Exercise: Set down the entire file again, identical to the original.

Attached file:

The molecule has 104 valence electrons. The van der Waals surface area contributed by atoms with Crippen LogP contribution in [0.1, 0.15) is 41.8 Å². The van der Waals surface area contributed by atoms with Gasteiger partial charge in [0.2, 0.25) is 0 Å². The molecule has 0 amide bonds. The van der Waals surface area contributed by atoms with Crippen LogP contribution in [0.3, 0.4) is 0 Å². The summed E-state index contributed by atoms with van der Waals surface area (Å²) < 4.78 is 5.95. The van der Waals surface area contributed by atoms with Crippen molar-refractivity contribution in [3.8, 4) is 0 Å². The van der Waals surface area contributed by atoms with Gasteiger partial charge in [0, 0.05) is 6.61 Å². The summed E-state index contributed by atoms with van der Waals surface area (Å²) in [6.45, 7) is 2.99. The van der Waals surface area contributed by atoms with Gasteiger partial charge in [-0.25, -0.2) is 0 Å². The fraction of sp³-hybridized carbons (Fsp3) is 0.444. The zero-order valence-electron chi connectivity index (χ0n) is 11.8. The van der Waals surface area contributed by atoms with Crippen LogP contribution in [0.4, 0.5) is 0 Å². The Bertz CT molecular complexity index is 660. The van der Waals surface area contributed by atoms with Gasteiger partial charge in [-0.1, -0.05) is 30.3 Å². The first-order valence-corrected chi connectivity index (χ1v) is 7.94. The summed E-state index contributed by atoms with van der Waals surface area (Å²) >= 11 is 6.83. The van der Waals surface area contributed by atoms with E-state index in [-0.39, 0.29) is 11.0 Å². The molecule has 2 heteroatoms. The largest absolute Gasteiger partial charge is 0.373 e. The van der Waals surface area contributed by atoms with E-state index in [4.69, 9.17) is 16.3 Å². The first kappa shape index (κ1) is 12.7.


The molecule has 104 valence electrons. The van der Waals surface area contributed by atoms with Crippen LogP contribution in [0.1, 0.15) is 41.8 Å². The van der Waals surface area contributed by atoms with Gasteiger partial charge in [0.2, 0.25) is 0 Å². The molecule has 0 amide bonds. The van der Waals surface area contributed by atoms with Crippen LogP contribution in [0.3, 0.4) is 0 Å². The summed E-state index contributed by atoms with van der Waals surface area (Å²) < 4.78 is 5.95. The van der Waals surface area contributed by atoms with Crippen molar-refractivity contribution in [3.8, 4) is 0 Å². The van der Waals surface area contributed by atoms with Gasteiger partial charge in [0, 0.05) is 6.61 Å². The summed E-state index contributed by atoms with van der Waals surface area (Å²) in [6.45, 7) is 2.99. The van der Waals surface area contributed by atoms with Gasteiger partial charge in [-0.25, -0.2) is 0 Å². The fraction of sp³-hybridized carbons (Fsp3) is 0.444. The zero-order valence-electron chi connectivity index (χ0n) is 11.8. The van der Waals surface area contributed by atoms with Crippen LogP contribution in [0.4, 0.5) is 0 Å². The Bertz CT molecular complexity index is 660. The van der Waals surface area contributed by atoms with Gasteiger partial charge in [-0.1, -0.05) is 30.3 Å². The first-order valence-corrected chi connectivity index (χ1v) is 7.94. The summed E-state index contributed by atoms with van der Waals surface area (Å²) >= 11 is 6.83. The van der Waals surface area contributed by atoms with E-state index in [-0.39, 0.29) is 11.0 Å². The molecule has 2 heteroatoms. The largest absolute Gasteiger partial charge is 0.373 e. The van der Waals surface area contributed by atoms with E-state index in [4.69, 9.17) is 16.3 Å². The first kappa shape index (κ1) is 12.7.